I only ask this because if you know the reason, it will help with reassurance if she knows different girls/women make different choices, and she doesn't have to make the same one. We're the ones who give each other these body worries, we can also reduce them.

She's so very young to be starting on an unnecessary lifetime of hair removal when she doesn't have to, but I appreciate you're trying to give her a sense of control.

It makes me sad, all the same, that she feels like this and we would rather induct her into the hair removal ideal instead of building confidence in the body she has. It's not like we'd allow other body modifications on an uncomfortable 6 year old.

Anyway, good luck with it.

CaveDivingbelle Sun 30-Sep-18 22:40:01

Does anyone actually have any body confidence building stories then? There's always the argument about learning to be happy with who you are, but no one ever comes along to add their experience of being hairy, not doing anything and being proud....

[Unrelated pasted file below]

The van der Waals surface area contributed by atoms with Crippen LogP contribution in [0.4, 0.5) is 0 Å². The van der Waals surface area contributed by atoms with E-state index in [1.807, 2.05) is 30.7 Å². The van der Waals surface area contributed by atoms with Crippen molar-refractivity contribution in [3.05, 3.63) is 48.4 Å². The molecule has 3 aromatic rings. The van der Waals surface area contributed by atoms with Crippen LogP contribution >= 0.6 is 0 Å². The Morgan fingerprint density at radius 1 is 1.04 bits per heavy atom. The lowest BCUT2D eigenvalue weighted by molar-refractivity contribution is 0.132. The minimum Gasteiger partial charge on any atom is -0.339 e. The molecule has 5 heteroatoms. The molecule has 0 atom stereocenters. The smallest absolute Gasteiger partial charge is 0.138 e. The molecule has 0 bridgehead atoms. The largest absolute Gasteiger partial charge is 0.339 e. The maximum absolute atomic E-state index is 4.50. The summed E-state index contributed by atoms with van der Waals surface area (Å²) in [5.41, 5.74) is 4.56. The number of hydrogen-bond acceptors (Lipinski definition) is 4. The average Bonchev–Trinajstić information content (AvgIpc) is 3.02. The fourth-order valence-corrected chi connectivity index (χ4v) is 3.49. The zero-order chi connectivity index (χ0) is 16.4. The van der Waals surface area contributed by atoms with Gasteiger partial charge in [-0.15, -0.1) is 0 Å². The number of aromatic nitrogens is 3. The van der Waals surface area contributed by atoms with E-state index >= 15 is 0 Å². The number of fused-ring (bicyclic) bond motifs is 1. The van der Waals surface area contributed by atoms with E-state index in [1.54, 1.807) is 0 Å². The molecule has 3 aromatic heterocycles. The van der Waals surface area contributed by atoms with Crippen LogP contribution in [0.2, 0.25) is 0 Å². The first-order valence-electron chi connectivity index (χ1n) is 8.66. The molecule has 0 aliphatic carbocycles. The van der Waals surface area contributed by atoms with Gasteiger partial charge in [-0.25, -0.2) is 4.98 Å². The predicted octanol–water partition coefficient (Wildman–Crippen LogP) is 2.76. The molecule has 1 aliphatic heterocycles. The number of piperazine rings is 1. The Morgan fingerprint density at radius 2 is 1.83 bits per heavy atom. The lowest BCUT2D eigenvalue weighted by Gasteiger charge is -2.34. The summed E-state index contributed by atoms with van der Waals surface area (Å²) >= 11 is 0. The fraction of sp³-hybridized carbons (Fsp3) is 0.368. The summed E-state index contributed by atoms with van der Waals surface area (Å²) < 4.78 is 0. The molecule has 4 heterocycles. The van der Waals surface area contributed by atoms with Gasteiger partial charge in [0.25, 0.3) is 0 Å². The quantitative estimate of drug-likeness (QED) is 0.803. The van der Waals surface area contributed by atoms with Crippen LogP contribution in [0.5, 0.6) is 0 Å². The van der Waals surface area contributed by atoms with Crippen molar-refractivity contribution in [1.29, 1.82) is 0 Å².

I had thick black hair covering everything from waist down, on chalk white skin. It stood out a mile and kids used to say it was like fur. It shattered any confidence I had and by the time I was let shave, the damage was done.I never lived it down and still remember it. I know we should accept who we are but I'd save my daughter from what I went through.

3in4years Sun 30-Sep-18 22:48:20

This is so sad. If a six year old boy said the same would so many encourage him to be hair free?
My dc2 is just as hairy, as am I. We don't care what other people say. She is genuinely stunning.
Surely if you start hair removal at 6 you will instill low self esteem about looks?